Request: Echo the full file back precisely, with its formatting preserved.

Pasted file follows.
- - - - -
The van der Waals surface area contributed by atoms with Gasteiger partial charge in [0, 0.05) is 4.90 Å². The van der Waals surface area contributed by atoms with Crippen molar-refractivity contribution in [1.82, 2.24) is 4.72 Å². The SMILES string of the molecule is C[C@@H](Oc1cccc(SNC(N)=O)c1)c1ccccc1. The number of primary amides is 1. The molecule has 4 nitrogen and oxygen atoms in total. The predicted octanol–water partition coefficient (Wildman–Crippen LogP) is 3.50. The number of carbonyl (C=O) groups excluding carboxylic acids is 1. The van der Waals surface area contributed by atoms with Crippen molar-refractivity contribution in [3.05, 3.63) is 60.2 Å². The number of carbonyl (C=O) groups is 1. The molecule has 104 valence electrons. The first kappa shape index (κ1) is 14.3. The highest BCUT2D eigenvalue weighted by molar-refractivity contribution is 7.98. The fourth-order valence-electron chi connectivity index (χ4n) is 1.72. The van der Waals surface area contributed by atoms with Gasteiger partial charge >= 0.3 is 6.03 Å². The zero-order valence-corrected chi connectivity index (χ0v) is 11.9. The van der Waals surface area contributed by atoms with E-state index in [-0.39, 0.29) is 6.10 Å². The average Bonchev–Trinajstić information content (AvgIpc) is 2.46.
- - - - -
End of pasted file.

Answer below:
The van der Waals surface area contributed by atoms with Gasteiger partial charge in [0, 0.05) is 4.90 Å². The van der Waals surface area contributed by atoms with Crippen molar-refractivity contribution in [1.82, 2.24) is 4.72 Å². The SMILES string of the molecule is C[C@@H](Oc1cccc(SNC(N)=O)c1)c1ccccc1. The number of primary amides is 1. The molecule has 4 nitrogen and oxygen atoms in total. The predicted octanol–water partition coefficient (Wildman–Crippen LogP) is 3.50. The number of carbonyl (C=O) groups excluding carboxylic acids is 1. The van der Waals surface area contributed by atoms with Crippen molar-refractivity contribution in [3.05, 3.63) is 60.2 Å². The number of carbonyl (C=O) groups is 1. The molecule has 104 valence electrons. The first kappa shape index (κ1) is 14.3. The highest BCUT2D eigenvalue weighted by molar-refractivity contribution is 7.98. The fourth-order valence-electron chi connectivity index (χ4n) is 1.72. The van der Waals surface area contributed by atoms with Gasteiger partial charge >= 0.3 is 6.03 Å². The zero-order valence-corrected chi connectivity index (χ0v) is 11.9. The van der Waals surface area contributed by atoms with E-state index in [-0.39, 0.29) is 6.10 Å². The average Bonchev–Trinajstić information content (AvgIpc) is 2.46.